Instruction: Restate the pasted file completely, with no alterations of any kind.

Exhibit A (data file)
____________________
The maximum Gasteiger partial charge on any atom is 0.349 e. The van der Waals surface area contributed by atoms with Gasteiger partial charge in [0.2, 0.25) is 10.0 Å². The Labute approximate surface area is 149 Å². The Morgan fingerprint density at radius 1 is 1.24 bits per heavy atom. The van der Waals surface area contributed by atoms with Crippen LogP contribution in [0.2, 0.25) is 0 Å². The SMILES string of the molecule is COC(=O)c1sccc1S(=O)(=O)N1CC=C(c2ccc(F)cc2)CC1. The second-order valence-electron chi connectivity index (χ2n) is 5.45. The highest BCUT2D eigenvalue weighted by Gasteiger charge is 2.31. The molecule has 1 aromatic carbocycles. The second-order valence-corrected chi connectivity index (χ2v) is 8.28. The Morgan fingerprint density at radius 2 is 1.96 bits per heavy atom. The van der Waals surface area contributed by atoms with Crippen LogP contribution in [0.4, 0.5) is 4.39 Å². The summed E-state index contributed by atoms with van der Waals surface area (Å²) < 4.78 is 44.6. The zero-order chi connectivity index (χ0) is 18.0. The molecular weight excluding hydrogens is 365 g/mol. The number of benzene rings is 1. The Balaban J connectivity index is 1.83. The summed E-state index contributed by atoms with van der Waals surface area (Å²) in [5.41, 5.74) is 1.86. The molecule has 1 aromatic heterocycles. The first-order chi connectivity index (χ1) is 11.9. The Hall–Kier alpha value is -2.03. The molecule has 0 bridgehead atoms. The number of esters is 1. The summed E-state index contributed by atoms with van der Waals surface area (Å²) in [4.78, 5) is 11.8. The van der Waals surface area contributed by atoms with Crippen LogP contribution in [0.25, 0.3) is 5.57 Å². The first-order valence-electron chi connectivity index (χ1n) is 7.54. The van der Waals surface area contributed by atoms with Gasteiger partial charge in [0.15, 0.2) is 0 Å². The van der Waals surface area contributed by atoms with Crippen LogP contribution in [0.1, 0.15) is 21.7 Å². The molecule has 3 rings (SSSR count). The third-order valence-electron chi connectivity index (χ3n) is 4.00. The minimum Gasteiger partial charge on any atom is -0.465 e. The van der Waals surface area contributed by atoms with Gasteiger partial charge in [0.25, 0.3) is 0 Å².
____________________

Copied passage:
The maximum Gasteiger partial charge on any atom is 0.349 e. The van der Waals surface area contributed by atoms with Gasteiger partial charge in [0.2, 0.25) is 10.0 Å². The Labute approximate surface area is 149 Å². The Morgan fingerprint density at radius 1 is 1.24 bits per heavy atom. The van der Waals surface area contributed by atoms with Crippen LogP contribution in [0.2, 0.25) is 0 Å². The SMILES string of the molecule is COC(=O)c1sccc1S(=O)(=O)N1CC=C(c2ccc(F)cc2)CC1. The second-order valence-electron chi connectivity index (χ2n) is 5.45. The highest BCUT2D eigenvalue weighted by Gasteiger charge is 2.31. The molecule has 1 aromatic carbocycles. The second-order valence-corrected chi connectivity index (χ2v) is 8.28. The Morgan fingerprint density at radius 2 is 1.96 bits per heavy atom. The van der Waals surface area contributed by atoms with Crippen LogP contribution in [0.4, 0.5) is 4.39 Å². The summed E-state index contributed by atoms with van der Waals surface area (Å²) < 4.78 is 44.6. The zero-order chi connectivity index (χ0) is 18.0. The molecular weight excluding hydrogens is 365 g/mol. The number of benzene rings is 1. The Balaban J connectivity index is 1.83. The summed E-state index contributed by atoms with van der Waals surface area (Å²) in [5.41, 5.74) is 1.86. The molecule has 1 aromatic heterocycles. The first-order chi connectivity index (χ1) is 11.9. The Hall–Kier alpha value is -2.03. The molecule has 0 bridgehead atoms. The number of esters is 1. The summed E-state index contributed by atoms with van der Waals surface area (Å²) in [4.78, 5) is 11.8. The van der Waals surface area contributed by atoms with Crippen LogP contribution in [0.25, 0.3) is 5.57 Å². The first-order valence-electron chi connectivity index (χ1n) is 7.54. The van der Waals surface area contributed by atoms with Gasteiger partial charge in [0.15, 0.2) is 0 Å². The van der Waals surface area contributed by atoms with Crippen LogP contribution in [0.1, 0.15) is 21.7 Å². The molecule has 3 rings (SSSR count). The third-order valence-electron chi connectivity index (χ3n) is 4.00. The minimum Gasteiger partial charge on any atom is -0.465 e. The van der Waals surface area contributed by atoms with Gasteiger partial charge in [0.25, 0.3) is 0 Å².